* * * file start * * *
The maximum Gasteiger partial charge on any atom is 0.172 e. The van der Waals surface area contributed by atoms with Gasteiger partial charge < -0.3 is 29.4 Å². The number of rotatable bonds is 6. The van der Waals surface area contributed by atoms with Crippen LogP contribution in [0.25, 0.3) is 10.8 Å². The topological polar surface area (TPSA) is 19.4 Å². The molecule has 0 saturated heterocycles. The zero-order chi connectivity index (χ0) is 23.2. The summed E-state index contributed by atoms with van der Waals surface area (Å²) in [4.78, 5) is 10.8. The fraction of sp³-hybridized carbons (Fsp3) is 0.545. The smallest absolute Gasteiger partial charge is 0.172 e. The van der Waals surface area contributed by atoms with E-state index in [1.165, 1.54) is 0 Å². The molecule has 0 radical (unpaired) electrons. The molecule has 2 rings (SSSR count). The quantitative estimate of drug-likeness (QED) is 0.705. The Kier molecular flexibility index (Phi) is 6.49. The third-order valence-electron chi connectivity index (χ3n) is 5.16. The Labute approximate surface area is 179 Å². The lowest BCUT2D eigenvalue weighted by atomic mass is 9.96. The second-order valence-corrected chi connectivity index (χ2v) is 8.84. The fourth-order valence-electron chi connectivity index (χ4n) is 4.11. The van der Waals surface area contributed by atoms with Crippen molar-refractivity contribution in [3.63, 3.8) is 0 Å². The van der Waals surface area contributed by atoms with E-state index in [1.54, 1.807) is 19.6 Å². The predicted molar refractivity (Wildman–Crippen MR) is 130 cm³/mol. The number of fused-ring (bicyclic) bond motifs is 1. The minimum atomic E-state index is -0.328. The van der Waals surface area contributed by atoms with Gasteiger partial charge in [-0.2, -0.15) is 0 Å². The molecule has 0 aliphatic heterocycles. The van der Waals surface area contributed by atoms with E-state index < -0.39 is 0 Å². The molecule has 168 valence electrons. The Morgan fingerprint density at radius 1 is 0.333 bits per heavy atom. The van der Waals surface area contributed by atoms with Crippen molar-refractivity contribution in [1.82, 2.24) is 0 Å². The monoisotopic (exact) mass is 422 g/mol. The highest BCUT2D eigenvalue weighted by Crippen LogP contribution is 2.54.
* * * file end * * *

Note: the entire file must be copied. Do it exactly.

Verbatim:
The maximum Gasteiger partial charge on any atom is 0.172 e. The van der Waals surface area contributed by atoms with Gasteiger partial charge < -0.3 is 29.4 Å². The number of rotatable bonds is 6. The van der Waals surface area contributed by atoms with Crippen LogP contribution in [0.25, 0.3) is 10.8 Å². The topological polar surface area (TPSA) is 19.4 Å². The molecule has 0 saturated heterocycles. The zero-order chi connectivity index (χ0) is 23.2. The summed E-state index contributed by atoms with van der Waals surface area (Å²) in [4.78, 5) is 10.8. The fraction of sp³-hybridized carbons (Fsp3) is 0.545. The smallest absolute Gasteiger partial charge is 0.172 e. The van der Waals surface area contributed by atoms with E-state index in [1.165, 1.54) is 0 Å². The molecule has 0 radical (unpaired) electrons. The molecule has 2 rings (SSSR count). The quantitative estimate of drug-likeness (QED) is 0.705. The Kier molecular flexibility index (Phi) is 6.49. The third-order valence-electron chi connectivity index (χ3n) is 5.16. The Labute approximate surface area is 179 Å². The lowest BCUT2D eigenvalue weighted by atomic mass is 9.96. The second-order valence-corrected chi connectivity index (χ2v) is 8.84. The fourth-order valence-electron chi connectivity index (χ4n) is 4.11. The van der Waals surface area contributed by atoms with Crippen molar-refractivity contribution in [3.63, 3.8) is 0 Å². The van der Waals surface area contributed by atoms with E-state index in [1.54, 1.807) is 19.6 Å². The predicted molar refractivity (Wildman–Crippen MR) is 130 cm³/mol. The number of fused-ring (bicyclic) bond motifs is 1. The minimum atomic E-state index is -0.328. The van der Waals surface area contributed by atoms with Gasteiger partial charge in [-0.2, -0.15) is 0 Å². The molecule has 0 aliphatic heterocycles. The van der Waals surface area contributed by atoms with E-state index < -0.39 is 0 Å². The molecule has 168 valence electrons. The Morgan fingerprint density at radius 1 is 0.333 bits per heavy atom. The van der Waals surface area contributed by atoms with Crippen molar-refractivity contribution in [1.82, 2.24) is 0 Å². The monoisotopic (exact) mass is 422 g/mol. The highest BCUT2D eigenvalue weighted by Crippen LogP contribution is 2.54.